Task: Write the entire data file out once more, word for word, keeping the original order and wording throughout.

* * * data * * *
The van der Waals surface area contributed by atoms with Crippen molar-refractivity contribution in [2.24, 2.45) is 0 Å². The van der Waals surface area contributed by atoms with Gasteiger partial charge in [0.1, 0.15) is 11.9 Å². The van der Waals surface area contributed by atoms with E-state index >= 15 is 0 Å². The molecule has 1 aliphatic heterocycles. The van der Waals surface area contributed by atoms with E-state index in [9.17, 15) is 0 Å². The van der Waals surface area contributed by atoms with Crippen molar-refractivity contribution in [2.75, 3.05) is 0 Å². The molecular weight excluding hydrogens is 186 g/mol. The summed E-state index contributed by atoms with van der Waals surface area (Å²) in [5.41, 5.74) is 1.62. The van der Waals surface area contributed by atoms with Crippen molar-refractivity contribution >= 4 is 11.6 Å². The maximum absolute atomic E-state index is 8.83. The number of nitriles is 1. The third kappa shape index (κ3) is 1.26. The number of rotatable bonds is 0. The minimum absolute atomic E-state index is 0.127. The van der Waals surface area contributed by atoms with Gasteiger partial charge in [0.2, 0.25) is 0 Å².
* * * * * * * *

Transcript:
The van der Waals surface area contributed by atoms with Crippen molar-refractivity contribution in [2.24, 2.45) is 0 Å². The van der Waals surface area contributed by atoms with Gasteiger partial charge in [0.1, 0.15) is 11.9 Å². The van der Waals surface area contributed by atoms with E-state index >= 15 is 0 Å². The molecule has 1 aliphatic heterocycles. The van der Waals surface area contributed by atoms with E-state index in [9.17, 15) is 0 Å². The van der Waals surface area contributed by atoms with Crippen molar-refractivity contribution in [2.75, 3.05) is 0 Å². The molecular weight excluding hydrogens is 186 g/mol. The summed E-state index contributed by atoms with van der Waals surface area (Å²) in [5.41, 5.74) is 1.62. The van der Waals surface area contributed by atoms with Crippen molar-refractivity contribution >= 4 is 11.6 Å². The maximum absolute atomic E-state index is 8.83. The number of nitriles is 1. The third kappa shape index (κ3) is 1.26. The number of rotatable bonds is 0. The minimum absolute atomic E-state index is 0.127. The van der Waals surface area contributed by atoms with Gasteiger partial charge in [0.2, 0.25) is 0 Å².